Vegans are outraged at new ‘crowdbutching’ website

Vegans are outraged at new ‘crowdbutching’ website which lets customers chip in for part of an animal before it is butchered in a bid to reduce food waste

  • Website founded in the Netherlands allows people to bid for differed cow parts 
  • Once the entire cow has been bought, the animal is slaughtered by a butcher 
  • Now UK customers are able to purchase from the ‘food-waste reduction scheme’
  • But campaigners say scheme is intended only to make consumers feel better

Vegans are outraged at a new scheme which lets people buy parts of an individual cow and have it dropped off at their door after it’s slaughtered. aims to reduce food waste by ensuring the whole of each cow is used and launched in the Netherlands in 2014.

But now it has come to the UK, offering British buyers the chance to pay for a percentage of an individual cow.

When every part of the animal has been bought, it goes to an artisan butcher where the meat is hung for three weeks before delivery.

The website pledges to allow customers to reduce waste by buying a parts of a cow until the whole of the animal has been sold 

Farmer Matt Lampey, who owns a 165-acre family farm in South Chard, Somerset, has adopted the scheme.

‘Crowdfunding, or crowdbutching, is a brand new concept in meat shopping,’ he said. ‘Nothing is wasted. Only when the entire cow has been bought does it go to the butcher.

‘What’s more, the entire cow is used. Everything is sold, from nose to tail. Even the hide and bones are re-purposed.’

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But vegan campaigners PETA called the scheme ‘fraudulent’, emphasising that the animals would still die in an abattoir and highlighting the environmental impact of cattle farming.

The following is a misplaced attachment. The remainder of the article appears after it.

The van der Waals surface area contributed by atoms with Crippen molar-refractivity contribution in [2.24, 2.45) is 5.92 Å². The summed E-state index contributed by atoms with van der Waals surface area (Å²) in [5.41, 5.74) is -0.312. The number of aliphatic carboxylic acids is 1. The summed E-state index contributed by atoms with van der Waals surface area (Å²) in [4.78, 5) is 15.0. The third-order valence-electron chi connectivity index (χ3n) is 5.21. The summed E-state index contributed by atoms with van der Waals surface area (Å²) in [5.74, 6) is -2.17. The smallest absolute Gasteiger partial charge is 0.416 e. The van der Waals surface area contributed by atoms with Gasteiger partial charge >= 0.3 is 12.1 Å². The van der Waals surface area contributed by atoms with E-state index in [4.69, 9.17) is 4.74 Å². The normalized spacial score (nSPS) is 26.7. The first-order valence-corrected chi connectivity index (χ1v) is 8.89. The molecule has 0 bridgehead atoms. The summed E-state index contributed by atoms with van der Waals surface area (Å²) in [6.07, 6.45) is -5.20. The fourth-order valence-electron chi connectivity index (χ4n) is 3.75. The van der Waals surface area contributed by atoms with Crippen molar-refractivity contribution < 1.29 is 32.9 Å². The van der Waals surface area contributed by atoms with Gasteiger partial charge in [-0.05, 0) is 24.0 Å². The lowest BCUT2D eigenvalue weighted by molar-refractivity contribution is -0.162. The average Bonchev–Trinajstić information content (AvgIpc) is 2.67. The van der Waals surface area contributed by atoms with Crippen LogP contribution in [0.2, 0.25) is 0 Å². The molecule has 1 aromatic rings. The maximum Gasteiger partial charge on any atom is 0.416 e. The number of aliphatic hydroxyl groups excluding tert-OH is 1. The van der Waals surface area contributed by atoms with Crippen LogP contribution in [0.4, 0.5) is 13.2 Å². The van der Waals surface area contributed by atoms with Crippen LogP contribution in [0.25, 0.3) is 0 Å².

Iman Fatehi, from said they were responding to a desire for locally-sourced meat so they knew what they were eating and where it came from.

He said: ‘Matt is passionate about sustainability and animal welfare and the ethical practices he’s undertaken have helped to rear some of Somerset’s most sought after grass-fed cows. We only work with the best, most reputable farmers.’

Animal rights activists say that the website has merely repackaged beef to make customers feel better about themselves 

But PETA Director of International Programmes, Mimi Bekhechi, said: ‘This fraudulent attempt to repackage killing animals as ‘ethical’ and ‘sustainable’ is nothing new, but these labels are intended to make consumers feel better, not to benefit animals or the environment.

‘At a time when so many people are losing their appetite for animal flesh – in fact, Britain’s vegan population is now 3.5 million strong – it’s no surprise that meat producers are scrambling.

‘It’s a fact: raising and killing animals requires more resources and causes more greenhouse-gas emissions than growing plant-based foods. And none of these animals goes willingly to their death.

‘They’re transported, terrified, to the abattoir, where many are shot, hung upside down, and bled to death.

‘When it comes to animals, human health, and the planet, delicious vegan foods – of which there are plenty – are always the winning choice.’


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